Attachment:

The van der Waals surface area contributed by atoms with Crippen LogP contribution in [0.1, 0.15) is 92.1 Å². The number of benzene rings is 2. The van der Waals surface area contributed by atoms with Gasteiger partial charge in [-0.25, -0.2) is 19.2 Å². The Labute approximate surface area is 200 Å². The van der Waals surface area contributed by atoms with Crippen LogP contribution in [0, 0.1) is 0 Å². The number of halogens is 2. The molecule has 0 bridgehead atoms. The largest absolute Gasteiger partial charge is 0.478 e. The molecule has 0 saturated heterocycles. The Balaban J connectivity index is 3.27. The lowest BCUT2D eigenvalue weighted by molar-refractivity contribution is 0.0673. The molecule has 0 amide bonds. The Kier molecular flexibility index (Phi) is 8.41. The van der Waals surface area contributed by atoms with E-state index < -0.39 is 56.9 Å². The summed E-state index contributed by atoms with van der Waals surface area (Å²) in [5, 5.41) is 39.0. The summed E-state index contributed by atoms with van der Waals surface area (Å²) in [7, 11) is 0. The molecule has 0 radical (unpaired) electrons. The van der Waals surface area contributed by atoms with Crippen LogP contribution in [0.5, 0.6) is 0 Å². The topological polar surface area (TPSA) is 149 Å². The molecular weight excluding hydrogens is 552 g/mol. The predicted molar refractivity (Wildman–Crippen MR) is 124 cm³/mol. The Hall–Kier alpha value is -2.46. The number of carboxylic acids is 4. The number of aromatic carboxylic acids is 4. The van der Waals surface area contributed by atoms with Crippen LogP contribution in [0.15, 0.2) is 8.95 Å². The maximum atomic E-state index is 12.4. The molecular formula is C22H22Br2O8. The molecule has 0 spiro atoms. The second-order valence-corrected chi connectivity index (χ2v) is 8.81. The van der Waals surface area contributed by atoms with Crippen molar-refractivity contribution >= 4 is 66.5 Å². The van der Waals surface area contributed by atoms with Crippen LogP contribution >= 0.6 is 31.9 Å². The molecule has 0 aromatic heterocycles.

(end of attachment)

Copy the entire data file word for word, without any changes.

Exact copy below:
The van der Waals surface area contributed by atoms with Crippen LogP contribution in [0.1, 0.15) is 92.1 Å². The number of benzene rings is 2. The van der Waals surface area contributed by atoms with Gasteiger partial charge in [-0.25, -0.2) is 19.2 Å². The Labute approximate surface area is 200 Å². The van der Waals surface area contributed by atoms with Crippen LogP contribution in [0, 0.1) is 0 Å². The number of halogens is 2. The molecule has 0 bridgehead atoms. The largest absolute Gasteiger partial charge is 0.478 e. The molecule has 0 saturated heterocycles. The Balaban J connectivity index is 3.27. The lowest BCUT2D eigenvalue weighted by molar-refractivity contribution is 0.0673. The molecule has 0 amide bonds. The Kier molecular flexibility index (Phi) is 8.41. The van der Waals surface area contributed by atoms with E-state index < -0.39 is 56.9 Å². The summed E-state index contributed by atoms with van der Waals surface area (Å²) in [5, 5.41) is 39.0. The summed E-state index contributed by atoms with van der Waals surface area (Å²) in [7, 11) is 0. The molecule has 0 radical (unpaired) electrons. The van der Waals surface area contributed by atoms with Crippen LogP contribution in [0.5, 0.6) is 0 Å². The topological polar surface area (TPSA) is 149 Å². The molecular weight excluding hydrogens is 552 g/mol. The predicted molar refractivity (Wildman–Crippen MR) is 124 cm³/mol. The Hall–Kier alpha value is -2.46. The number of carboxylic acids is 4. The number of aromatic carboxylic acids is 4. The van der Waals surface area contributed by atoms with Crippen LogP contribution in [0.15, 0.2) is 8.95 Å². The maximum atomic E-state index is 12.4. The molecular formula is C22H22Br2O8. The molecule has 0 spiro atoms. The second-order valence-corrected chi connectivity index (χ2v) is 8.81. The van der Waals surface area contributed by atoms with Crippen molar-refractivity contribution >= 4 is 66.5 Å². The van der Waals surface area contributed by atoms with Crippen LogP contribution >= 0.6 is 31.9 Å². The molecule has 0 aromatic heterocycles.